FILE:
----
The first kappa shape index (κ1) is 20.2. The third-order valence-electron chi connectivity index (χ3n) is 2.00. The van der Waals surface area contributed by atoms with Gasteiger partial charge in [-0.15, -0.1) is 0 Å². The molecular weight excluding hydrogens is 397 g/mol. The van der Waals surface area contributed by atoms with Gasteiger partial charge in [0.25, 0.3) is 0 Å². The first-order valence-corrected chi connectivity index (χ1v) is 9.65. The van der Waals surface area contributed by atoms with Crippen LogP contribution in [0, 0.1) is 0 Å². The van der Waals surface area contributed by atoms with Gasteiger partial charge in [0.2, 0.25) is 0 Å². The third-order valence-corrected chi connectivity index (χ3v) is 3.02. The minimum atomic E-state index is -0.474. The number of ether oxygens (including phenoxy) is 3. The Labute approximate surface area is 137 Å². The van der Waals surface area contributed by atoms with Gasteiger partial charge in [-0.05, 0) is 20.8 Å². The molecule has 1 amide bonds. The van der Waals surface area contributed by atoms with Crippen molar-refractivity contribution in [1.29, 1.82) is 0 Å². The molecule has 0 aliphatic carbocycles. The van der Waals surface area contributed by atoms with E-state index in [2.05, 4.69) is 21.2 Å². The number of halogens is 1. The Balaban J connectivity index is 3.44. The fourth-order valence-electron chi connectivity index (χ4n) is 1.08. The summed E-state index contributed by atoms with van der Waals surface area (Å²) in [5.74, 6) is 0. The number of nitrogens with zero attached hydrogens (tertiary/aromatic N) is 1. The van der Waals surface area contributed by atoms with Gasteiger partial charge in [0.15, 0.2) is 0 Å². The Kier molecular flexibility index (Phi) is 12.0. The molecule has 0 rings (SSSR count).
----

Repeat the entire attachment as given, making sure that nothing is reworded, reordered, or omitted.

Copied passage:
The first kappa shape index (κ1) is 20.2. The third-order valence-electron chi connectivity index (χ3n) is 2.00. The van der Waals surface area contributed by atoms with Gasteiger partial charge in [-0.15, -0.1) is 0 Å². The molecular weight excluding hydrogens is 397 g/mol. The van der Waals surface area contributed by atoms with Gasteiger partial charge in [0.25, 0.3) is 0 Å². The first-order valence-corrected chi connectivity index (χ1v) is 9.65. The van der Waals surface area contributed by atoms with Crippen LogP contribution in [0, 0.1) is 0 Å². The van der Waals surface area contributed by atoms with Gasteiger partial charge in [0.2, 0.25) is 0 Å². The third-order valence-corrected chi connectivity index (χ3v) is 3.02. The minimum atomic E-state index is -0.474. The number of ether oxygens (including phenoxy) is 3. The Labute approximate surface area is 137 Å². The van der Waals surface area contributed by atoms with Gasteiger partial charge in [-0.05, 0) is 20.8 Å². The molecule has 1 amide bonds. The van der Waals surface area contributed by atoms with Crippen molar-refractivity contribution in [1.29, 1.82) is 0 Å². The molecule has 0 aliphatic carbocycles. The van der Waals surface area contributed by atoms with E-state index in [2.05, 4.69) is 21.2 Å². The number of halogens is 1. The Balaban J connectivity index is 3.44. The fourth-order valence-electron chi connectivity index (χ4n) is 1.08. The summed E-state index contributed by atoms with van der Waals surface area (Å²) in [5.74, 6) is 0. The number of nitrogens with zero attached hydrogens (tertiary/aromatic N) is 1. The van der Waals surface area contributed by atoms with Gasteiger partial charge in [0.15, 0.2) is 0 Å². The Kier molecular flexibility index (Phi) is 12.0. The molecule has 0 rings (SSSR count).